Vanderbilt Law Review


Ricky Hutchens

First Page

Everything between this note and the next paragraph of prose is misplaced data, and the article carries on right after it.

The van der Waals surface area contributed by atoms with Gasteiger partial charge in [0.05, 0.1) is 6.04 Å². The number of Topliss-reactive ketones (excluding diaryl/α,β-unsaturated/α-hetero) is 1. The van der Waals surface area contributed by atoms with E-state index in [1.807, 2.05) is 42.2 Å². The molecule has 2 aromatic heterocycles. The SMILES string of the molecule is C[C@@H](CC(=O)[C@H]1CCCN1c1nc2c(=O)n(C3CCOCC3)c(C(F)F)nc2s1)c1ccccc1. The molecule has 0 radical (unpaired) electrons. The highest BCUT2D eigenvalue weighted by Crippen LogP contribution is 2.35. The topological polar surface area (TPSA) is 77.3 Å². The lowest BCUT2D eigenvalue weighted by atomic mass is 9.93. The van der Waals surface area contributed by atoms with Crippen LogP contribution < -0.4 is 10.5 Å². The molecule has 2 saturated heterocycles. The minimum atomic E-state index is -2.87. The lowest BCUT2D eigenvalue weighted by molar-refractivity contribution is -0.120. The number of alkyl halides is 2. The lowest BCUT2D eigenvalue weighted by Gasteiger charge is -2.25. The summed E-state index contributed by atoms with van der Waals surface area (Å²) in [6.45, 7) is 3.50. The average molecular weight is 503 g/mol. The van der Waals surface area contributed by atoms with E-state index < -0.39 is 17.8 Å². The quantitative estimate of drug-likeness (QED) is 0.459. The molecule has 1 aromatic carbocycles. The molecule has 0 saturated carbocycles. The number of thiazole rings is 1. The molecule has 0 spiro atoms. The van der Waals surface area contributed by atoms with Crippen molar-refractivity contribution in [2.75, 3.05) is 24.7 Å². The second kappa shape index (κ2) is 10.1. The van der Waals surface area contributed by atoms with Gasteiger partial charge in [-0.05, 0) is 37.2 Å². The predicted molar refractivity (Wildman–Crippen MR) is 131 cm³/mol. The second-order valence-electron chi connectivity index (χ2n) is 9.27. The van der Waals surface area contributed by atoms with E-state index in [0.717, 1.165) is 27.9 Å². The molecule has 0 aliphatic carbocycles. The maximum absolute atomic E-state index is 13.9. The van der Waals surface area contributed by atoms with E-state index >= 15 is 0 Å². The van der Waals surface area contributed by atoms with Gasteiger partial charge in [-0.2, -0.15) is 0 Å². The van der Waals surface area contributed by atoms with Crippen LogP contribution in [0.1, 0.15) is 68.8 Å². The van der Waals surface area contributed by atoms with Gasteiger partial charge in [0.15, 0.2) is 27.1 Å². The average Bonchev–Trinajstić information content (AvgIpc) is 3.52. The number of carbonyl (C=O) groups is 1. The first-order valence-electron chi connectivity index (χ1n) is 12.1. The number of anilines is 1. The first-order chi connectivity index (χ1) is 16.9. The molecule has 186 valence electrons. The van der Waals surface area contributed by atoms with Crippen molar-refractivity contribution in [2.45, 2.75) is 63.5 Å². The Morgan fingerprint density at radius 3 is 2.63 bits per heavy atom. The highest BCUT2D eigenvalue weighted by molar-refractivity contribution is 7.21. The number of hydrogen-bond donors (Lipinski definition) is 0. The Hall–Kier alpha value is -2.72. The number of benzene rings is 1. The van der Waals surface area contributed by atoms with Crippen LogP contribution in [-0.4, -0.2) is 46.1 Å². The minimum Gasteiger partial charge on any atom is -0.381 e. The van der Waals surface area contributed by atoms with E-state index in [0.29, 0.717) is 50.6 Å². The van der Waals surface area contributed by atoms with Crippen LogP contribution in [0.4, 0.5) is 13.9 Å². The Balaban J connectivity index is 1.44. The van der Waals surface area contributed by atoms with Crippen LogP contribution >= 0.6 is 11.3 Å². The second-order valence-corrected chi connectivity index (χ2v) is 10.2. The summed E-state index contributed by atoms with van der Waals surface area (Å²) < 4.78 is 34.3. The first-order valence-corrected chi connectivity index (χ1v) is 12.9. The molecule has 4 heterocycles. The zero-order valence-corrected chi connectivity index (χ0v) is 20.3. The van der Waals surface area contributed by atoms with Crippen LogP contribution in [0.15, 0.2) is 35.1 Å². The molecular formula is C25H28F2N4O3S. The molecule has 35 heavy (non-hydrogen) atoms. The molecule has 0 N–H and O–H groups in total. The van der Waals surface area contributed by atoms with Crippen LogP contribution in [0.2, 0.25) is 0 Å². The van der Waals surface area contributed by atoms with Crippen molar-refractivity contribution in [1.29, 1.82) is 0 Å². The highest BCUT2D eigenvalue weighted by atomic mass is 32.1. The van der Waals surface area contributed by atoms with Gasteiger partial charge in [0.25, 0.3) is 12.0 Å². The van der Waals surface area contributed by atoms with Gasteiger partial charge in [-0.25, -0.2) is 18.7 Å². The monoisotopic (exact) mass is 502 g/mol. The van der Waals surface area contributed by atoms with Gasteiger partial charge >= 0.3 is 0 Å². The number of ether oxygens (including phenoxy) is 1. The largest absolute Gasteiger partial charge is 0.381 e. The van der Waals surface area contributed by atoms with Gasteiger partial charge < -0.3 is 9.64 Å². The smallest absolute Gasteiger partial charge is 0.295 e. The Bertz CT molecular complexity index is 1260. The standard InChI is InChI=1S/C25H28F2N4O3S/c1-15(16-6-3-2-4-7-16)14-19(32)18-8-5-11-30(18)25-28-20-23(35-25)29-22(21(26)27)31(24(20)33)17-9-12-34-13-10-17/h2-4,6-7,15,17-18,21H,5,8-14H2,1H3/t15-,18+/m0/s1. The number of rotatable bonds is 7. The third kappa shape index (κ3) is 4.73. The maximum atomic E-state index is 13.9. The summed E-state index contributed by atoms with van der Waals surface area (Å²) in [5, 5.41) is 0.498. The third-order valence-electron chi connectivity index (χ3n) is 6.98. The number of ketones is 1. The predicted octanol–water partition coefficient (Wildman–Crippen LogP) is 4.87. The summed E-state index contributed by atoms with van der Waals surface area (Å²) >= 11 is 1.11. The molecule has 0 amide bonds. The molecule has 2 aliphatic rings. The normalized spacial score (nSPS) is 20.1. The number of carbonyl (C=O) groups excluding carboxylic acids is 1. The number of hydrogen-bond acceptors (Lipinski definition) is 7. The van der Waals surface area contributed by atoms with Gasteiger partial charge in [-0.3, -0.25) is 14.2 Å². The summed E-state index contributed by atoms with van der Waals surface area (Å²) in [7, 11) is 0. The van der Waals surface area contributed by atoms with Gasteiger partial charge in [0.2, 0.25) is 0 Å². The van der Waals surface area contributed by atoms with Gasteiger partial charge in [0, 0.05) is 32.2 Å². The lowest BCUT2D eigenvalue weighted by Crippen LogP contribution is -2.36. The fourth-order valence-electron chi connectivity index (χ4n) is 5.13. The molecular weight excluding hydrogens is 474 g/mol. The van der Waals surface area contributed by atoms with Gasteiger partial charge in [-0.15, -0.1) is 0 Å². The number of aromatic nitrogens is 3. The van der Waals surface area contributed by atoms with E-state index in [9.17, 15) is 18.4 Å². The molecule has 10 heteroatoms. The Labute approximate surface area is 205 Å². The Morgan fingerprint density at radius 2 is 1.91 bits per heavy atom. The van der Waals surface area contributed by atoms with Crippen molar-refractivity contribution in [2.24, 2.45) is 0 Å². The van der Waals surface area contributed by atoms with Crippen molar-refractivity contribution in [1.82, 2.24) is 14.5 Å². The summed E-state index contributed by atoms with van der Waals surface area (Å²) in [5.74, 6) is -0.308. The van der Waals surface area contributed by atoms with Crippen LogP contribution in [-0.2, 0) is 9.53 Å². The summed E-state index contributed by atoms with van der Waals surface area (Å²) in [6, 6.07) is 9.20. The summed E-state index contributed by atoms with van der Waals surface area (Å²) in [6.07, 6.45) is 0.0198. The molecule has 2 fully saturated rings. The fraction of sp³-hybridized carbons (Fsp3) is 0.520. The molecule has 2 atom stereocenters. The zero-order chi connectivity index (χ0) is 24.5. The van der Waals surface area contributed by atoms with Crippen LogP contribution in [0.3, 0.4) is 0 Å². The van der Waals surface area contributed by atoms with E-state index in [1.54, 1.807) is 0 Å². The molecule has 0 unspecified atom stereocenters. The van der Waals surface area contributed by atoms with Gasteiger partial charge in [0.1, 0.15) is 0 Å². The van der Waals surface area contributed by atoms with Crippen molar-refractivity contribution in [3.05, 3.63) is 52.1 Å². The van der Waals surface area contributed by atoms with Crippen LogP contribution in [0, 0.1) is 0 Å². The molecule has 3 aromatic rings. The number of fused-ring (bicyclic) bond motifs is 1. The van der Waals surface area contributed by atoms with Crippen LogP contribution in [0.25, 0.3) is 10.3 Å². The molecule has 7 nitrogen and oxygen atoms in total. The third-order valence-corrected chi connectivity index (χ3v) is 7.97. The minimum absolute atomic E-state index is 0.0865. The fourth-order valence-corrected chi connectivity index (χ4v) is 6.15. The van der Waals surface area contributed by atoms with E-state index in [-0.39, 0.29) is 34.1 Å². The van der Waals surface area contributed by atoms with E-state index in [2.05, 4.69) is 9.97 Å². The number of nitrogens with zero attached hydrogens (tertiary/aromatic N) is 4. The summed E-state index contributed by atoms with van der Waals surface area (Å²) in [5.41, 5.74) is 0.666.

It is a near universal experience. An individual wants to purchase an item. He shops around to find the best price. After a diligent search, he realizes that if he makes the purchase online, he can avoid being charged sales tax on the item. Depending on the price of the item and the tax rate, the savings can be substantial- sometimes enough to justify paying for shipping. But many consumers fail to consider another consequence: choosing an online retailer effectively denies tax revenue to a buyer's home state. In the United States, state governments have three basic options for generating tax revenue: an income tax, a consumption tax, or some combination of the two.1 Nearly every state in the country imposes a sales tax that accounts for a large (often the largest) portion of its revenue. Yet, since the advent of online ordering, many sales have gone untaxed, leaving a source of revenue that many states are desperate to tap. Online retailers enjoy an advantage over traditional brick-and- mortar stores: most states cannot force the online retailer to collect a sales tax. In Quill Corp. v. North Dakota, the Supreme Court held that the Dormant Commerce Clause does not allow a state to force an out-of-state retailer to collect sales tax unless that retailer has a physical presence within the state. Quill's holding is still controlling despite fundamental changes to the economy resulting from the rapid expansion and commercialization of the Internet.